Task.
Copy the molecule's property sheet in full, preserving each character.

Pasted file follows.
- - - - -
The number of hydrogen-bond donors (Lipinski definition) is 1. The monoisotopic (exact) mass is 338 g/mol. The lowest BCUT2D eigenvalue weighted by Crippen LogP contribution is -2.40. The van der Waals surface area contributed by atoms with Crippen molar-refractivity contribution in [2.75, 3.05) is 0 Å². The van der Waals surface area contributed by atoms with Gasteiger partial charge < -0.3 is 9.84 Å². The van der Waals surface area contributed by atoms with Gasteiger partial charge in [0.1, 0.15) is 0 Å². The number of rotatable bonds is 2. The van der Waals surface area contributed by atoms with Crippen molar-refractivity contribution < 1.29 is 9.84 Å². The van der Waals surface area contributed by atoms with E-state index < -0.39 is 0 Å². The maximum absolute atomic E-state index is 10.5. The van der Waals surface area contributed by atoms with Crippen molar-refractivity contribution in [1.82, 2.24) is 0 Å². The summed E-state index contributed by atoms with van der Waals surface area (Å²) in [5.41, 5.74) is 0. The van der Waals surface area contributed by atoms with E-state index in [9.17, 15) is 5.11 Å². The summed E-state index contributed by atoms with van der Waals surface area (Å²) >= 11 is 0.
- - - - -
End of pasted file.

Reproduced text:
The number of hydrogen-bond donors (Lipinski definition) is 1. The monoisotopic (exact) mass is 338 g/mol. The lowest BCUT2D eigenvalue weighted by Crippen LogP contribution is -2.40. The van der Waals surface area contributed by atoms with Crippen molar-refractivity contribution in [2.75, 3.05) is 0 Å². The van der Waals surface area contributed by atoms with Gasteiger partial charge < -0.3 is 9.84 Å². The van der Waals surface area contributed by atoms with Gasteiger partial charge in [0.1, 0.15) is 0 Å². The number of rotatable bonds is 2. The van der Waals surface area contributed by atoms with Crippen molar-refractivity contribution < 1.29 is 9.84 Å². The van der Waals surface area contributed by atoms with E-state index < -0.39 is 0 Å². The maximum absolute atomic E-state index is 10.5. The van der Waals surface area contributed by atoms with Crippen molar-refractivity contribution in [1.82, 2.24) is 0 Å². The summed E-state index contributed by atoms with van der Waals surface area (Å²) in [5.41, 5.74) is 0. The van der Waals surface area contributed by atoms with E-state index in [9.17, 15) is 5.11 Å². The summed E-state index contributed by atoms with van der Waals surface area (Å²) >= 11 is 0.